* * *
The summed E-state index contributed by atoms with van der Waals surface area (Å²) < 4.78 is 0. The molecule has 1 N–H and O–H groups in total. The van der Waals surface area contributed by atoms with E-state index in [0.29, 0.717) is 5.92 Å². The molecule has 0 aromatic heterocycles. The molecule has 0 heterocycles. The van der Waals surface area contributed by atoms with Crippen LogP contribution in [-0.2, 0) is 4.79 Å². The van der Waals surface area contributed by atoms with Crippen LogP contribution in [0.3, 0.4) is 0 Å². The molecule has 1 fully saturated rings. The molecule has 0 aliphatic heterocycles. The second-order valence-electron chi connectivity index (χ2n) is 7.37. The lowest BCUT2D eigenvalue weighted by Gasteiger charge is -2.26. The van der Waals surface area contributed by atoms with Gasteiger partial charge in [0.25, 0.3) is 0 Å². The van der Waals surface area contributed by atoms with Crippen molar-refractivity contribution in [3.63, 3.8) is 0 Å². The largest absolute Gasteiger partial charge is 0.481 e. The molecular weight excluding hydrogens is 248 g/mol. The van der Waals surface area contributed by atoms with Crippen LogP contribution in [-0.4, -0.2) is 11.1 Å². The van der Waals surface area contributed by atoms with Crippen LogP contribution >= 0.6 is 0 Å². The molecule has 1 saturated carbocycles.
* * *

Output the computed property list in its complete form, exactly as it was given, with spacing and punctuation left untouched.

The summed E-state index contributed by atoms with van der Waals surface area (Å²) < 4.78 is 0. The molecule has 1 N–H and O–H groups in total. The van der Waals surface area contributed by atoms with E-state index in [0.29, 0.717) is 5.92 Å². The molecule has 0 aromatic heterocycles. The molecule has 0 heterocycles. The van der Waals surface area contributed by atoms with Crippen LogP contribution in [-0.2, 0) is 4.79 Å². The van der Waals surface area contributed by atoms with Crippen LogP contribution in [0.3, 0.4) is 0 Å². The molecule has 1 fully saturated rings. The molecule has 0 aliphatic heterocycles. The second-order valence-electron chi connectivity index (χ2n) is 7.37. The lowest BCUT2D eigenvalue weighted by Gasteiger charge is -2.26. The van der Waals surface area contributed by atoms with Gasteiger partial charge in [0.25, 0.3) is 0 Å². The van der Waals surface area contributed by atoms with Crippen molar-refractivity contribution in [3.63, 3.8) is 0 Å². The largest absolute Gasteiger partial charge is 0.481 e. The molecular weight excluding hydrogens is 248 g/mol. The van der Waals surface area contributed by atoms with Crippen LogP contribution in [-0.4, -0.2) is 11.1 Å². The van der Waals surface area contributed by atoms with Crippen LogP contribution >= 0.6 is 0 Å². The molecule has 1 saturated carbocycles.